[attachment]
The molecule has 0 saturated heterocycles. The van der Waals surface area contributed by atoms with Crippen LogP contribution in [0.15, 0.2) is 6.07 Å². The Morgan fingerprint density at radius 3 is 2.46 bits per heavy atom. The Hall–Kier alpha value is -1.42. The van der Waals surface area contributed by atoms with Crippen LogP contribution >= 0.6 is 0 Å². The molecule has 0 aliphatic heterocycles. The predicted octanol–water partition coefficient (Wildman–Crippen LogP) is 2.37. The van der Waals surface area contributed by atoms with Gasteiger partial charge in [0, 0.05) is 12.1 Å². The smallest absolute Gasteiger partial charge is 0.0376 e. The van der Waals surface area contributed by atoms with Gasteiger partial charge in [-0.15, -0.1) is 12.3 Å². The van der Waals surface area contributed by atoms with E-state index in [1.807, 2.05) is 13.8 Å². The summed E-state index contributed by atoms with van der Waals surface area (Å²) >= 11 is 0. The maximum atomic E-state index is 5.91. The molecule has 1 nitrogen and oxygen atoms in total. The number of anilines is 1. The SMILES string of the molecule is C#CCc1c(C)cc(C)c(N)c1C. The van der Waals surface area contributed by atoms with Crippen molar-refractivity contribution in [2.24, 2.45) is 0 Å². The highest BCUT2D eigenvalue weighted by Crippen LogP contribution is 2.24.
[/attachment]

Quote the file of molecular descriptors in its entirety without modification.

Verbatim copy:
The molecule has 0 saturated heterocycles. The van der Waals surface area contributed by atoms with Crippen LogP contribution in [0.15, 0.2) is 6.07 Å². The Morgan fingerprint density at radius 3 is 2.46 bits per heavy atom. The Hall–Kier alpha value is -1.42. The van der Waals surface area contributed by atoms with Crippen LogP contribution >= 0.6 is 0 Å². The molecule has 0 aliphatic heterocycles. The predicted octanol–water partition coefficient (Wildman–Crippen LogP) is 2.37. The van der Waals surface area contributed by atoms with Gasteiger partial charge in [0, 0.05) is 12.1 Å². The smallest absolute Gasteiger partial charge is 0.0376 e. The van der Waals surface area contributed by atoms with Gasteiger partial charge in [-0.15, -0.1) is 12.3 Å². The van der Waals surface area contributed by atoms with E-state index in [1.807, 2.05) is 13.8 Å². The summed E-state index contributed by atoms with van der Waals surface area (Å²) >= 11 is 0. The maximum atomic E-state index is 5.91. The molecule has 1 nitrogen and oxygen atoms in total. The number of anilines is 1. The SMILES string of the molecule is C#CCc1c(C)cc(C)c(N)c1C. The van der Waals surface area contributed by atoms with Crippen molar-refractivity contribution in [2.24, 2.45) is 0 Å². The highest BCUT2D eigenvalue weighted by Crippen LogP contribution is 2.24.